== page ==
What is the biggest constraint or accelerator to genetic progress? People.

We collect information on every individual animal in our system to identify which ones will trend genetic progress upward, and ultimately provide a return on investment for our partners. From there, the daily data collection, selection choices and breeding decisions influence how fast and how aggressively that goal is realized. Despite an animal's genetic potential, their performance is dependent on the people supporting them.

Where are areas that we have to be mindful of in our day-to-day decisions?
Unclear expectations. Does the team know what influences your index and breeding goals? Do they know why the data they collect is important? Are they unintentionally selecting for an animal that doesn’t fit these goals? Making sure your team is well versed on your program and expectations helps focus their efforts on making intentional selections that drive progress towards your end goal.
Data integrity. Your expected progeny differences (EDPs) are only as good as the data you collect on the resulting animals — not all breeding programs are equal in the quality and accuracy of their data collection. It is easy to write a protocol down on a piece of paper, but it can be challenging to train and make sure it is being utilized. To ensure the integrity of data, you must start with a well-designed training platform that explains the details and value in a manner that can be consumed by today’s caretakers. Alongside that, you need to measure and audit the execution of these processes to verify your training system. Create a target metric around data quality as a benchmark for your team.
Disciplined selection. Having a dedicated and experienced team that is disciplined to maintain selection integrity against potential competing sales goals helps prevent drift from your core objectives. By understanding acceptable structure and phenotypes, and being tied in with production and your customers, your team can see the outcome of their selections. Our selection program is only as good as our understanding of where value is created for the commercial producer.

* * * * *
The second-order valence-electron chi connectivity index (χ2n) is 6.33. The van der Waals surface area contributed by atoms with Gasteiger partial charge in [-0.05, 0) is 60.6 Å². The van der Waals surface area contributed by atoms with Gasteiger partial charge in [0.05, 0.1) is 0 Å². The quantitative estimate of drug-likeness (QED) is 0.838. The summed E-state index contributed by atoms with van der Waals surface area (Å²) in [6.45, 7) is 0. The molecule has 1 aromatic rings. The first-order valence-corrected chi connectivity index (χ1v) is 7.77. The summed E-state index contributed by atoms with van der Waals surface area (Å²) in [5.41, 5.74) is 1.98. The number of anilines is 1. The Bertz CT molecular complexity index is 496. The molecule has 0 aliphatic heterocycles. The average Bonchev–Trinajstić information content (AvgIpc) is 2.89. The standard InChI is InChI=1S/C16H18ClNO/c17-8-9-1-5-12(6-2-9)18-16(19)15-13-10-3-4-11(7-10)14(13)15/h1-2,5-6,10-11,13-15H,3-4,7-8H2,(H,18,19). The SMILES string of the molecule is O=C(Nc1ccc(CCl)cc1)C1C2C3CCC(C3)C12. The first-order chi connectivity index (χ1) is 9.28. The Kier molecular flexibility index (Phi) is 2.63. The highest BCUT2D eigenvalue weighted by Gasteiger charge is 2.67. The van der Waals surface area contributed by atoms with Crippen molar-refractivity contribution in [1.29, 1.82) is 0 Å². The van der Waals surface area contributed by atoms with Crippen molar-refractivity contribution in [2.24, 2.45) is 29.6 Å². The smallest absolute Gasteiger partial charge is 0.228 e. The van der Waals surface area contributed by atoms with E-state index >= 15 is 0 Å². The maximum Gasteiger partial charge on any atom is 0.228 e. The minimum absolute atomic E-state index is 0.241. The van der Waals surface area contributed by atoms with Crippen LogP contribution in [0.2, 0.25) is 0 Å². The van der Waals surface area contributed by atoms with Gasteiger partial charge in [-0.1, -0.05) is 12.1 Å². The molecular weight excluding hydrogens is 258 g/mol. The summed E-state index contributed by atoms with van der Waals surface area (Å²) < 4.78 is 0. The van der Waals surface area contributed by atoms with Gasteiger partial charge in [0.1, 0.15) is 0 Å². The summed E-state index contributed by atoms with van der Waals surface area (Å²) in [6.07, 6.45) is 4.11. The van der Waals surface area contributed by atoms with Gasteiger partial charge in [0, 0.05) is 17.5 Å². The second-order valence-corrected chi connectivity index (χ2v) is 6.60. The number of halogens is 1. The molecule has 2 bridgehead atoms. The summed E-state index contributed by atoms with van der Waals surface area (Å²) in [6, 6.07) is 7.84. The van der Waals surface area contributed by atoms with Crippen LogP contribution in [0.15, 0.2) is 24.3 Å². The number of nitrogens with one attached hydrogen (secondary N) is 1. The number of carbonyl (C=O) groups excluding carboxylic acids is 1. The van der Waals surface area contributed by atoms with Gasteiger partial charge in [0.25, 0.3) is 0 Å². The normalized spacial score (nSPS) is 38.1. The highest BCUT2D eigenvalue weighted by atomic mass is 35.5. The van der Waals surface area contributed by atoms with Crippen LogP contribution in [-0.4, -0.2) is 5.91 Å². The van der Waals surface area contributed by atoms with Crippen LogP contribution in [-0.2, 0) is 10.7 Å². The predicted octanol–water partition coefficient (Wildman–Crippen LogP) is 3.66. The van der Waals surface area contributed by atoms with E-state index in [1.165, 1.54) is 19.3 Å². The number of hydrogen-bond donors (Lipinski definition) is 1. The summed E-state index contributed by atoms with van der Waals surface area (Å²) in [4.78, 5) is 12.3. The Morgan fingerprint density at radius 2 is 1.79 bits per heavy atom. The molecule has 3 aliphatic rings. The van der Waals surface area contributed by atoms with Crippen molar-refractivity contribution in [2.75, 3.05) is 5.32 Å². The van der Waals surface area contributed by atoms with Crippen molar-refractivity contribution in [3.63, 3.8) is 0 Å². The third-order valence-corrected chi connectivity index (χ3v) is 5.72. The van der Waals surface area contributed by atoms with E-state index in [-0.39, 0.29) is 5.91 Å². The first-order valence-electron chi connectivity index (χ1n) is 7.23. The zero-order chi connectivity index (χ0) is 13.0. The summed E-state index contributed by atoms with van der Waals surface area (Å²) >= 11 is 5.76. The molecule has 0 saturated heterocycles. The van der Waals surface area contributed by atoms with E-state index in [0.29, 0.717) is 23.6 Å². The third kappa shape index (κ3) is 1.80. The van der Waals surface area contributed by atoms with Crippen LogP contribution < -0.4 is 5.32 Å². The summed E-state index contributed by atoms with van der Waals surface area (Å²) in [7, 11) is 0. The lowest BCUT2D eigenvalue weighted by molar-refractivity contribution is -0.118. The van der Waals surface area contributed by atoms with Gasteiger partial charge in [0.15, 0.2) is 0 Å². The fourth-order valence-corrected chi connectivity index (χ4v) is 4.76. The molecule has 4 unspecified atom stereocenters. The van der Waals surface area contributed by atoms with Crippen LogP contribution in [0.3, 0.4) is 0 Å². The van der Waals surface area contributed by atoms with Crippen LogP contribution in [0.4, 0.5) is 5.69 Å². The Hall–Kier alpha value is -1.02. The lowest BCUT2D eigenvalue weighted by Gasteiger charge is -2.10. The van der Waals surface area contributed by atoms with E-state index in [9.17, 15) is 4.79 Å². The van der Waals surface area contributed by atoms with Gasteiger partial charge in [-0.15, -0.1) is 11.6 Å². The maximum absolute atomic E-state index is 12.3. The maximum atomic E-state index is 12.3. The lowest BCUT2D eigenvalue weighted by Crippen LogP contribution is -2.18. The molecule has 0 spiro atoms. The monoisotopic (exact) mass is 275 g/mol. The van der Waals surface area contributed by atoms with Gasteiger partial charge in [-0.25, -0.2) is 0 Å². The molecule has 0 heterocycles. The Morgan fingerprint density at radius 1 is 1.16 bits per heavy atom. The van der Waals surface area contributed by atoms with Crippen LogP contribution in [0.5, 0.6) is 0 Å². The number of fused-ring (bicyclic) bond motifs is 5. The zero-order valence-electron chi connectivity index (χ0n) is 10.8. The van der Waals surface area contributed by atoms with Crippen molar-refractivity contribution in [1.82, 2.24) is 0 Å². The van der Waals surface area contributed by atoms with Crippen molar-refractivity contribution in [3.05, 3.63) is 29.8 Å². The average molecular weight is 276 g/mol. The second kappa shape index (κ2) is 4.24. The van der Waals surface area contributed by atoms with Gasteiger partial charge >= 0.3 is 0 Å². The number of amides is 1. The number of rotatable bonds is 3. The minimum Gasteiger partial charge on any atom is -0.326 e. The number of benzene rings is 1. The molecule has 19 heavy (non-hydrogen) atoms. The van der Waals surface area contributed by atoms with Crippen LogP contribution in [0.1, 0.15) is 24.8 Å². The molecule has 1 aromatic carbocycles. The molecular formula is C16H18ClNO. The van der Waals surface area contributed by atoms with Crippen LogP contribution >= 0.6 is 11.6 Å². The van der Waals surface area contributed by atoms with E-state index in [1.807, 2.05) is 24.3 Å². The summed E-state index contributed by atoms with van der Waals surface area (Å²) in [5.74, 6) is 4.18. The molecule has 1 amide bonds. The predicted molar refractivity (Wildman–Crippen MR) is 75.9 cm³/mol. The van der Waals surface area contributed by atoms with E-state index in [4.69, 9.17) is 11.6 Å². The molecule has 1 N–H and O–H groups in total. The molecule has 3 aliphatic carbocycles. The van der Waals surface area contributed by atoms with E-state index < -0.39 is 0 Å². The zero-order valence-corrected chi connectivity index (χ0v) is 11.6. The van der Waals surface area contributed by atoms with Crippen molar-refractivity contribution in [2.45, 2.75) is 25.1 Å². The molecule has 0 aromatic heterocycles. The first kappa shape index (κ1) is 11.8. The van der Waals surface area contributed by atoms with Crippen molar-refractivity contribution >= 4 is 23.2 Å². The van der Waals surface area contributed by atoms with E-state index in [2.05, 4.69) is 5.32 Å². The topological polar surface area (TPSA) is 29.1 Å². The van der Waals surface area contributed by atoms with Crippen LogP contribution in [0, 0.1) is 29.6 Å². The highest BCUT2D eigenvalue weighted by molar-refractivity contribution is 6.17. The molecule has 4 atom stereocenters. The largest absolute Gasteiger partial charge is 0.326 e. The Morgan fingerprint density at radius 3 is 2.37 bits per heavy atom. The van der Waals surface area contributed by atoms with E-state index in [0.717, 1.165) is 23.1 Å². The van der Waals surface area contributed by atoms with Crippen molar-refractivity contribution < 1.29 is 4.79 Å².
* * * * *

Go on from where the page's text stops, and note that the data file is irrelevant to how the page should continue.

The root of many issues in a genetics program can be traced back to these three areas — we have to continually challenge ourselves with these questions:
  • Have we explained the WHY behind our breeding objectives?
  • Have we supported our people to ensure they are collecting data as effectively and accurately as possible?
  • Have we remained disciplined in selecting the right animals versus hitting a sales target?
  • Are we getting in the way of the animal expressing their genetic potential?
From my perspective, these are key items that will continue to determine our ability to drive and harvest genetic value. Technology will continue to support these areas — and we are striving to leverage technology advances to drive genetic progress — but we are still only as good as the people using the technology. The future of the swine industry is bright and we are excited to continue to drive value for our partners today and in the future.
Technical Expert: Ian Brooke, Director of Supply Chain and Operations
Ian Brooke joined Acuity in 2021 and serves as the Director of Supply Chain and Operations where he oversees the operations of nucleus farms and performance test centers as well as manages the supply chain infrastructure to deliver animals and genes to Acuity customers. Prior to joining Acuity, Ian was with The Maschhoffs for almost ten years after earning his degree in Animal Agribusiness at Purdue University.
Connect with Ian
Acuity was created in response to a need for genetic improvement with a systems-based focus. For nearly a decade, our technical team has worked to develop a platform capable of delivering solutions that increase profitability throughout the supply chain. Our focus is different: commercially-derived data supports decisions that enable value realization.
Build on a better foundation at www.acuityswine.com.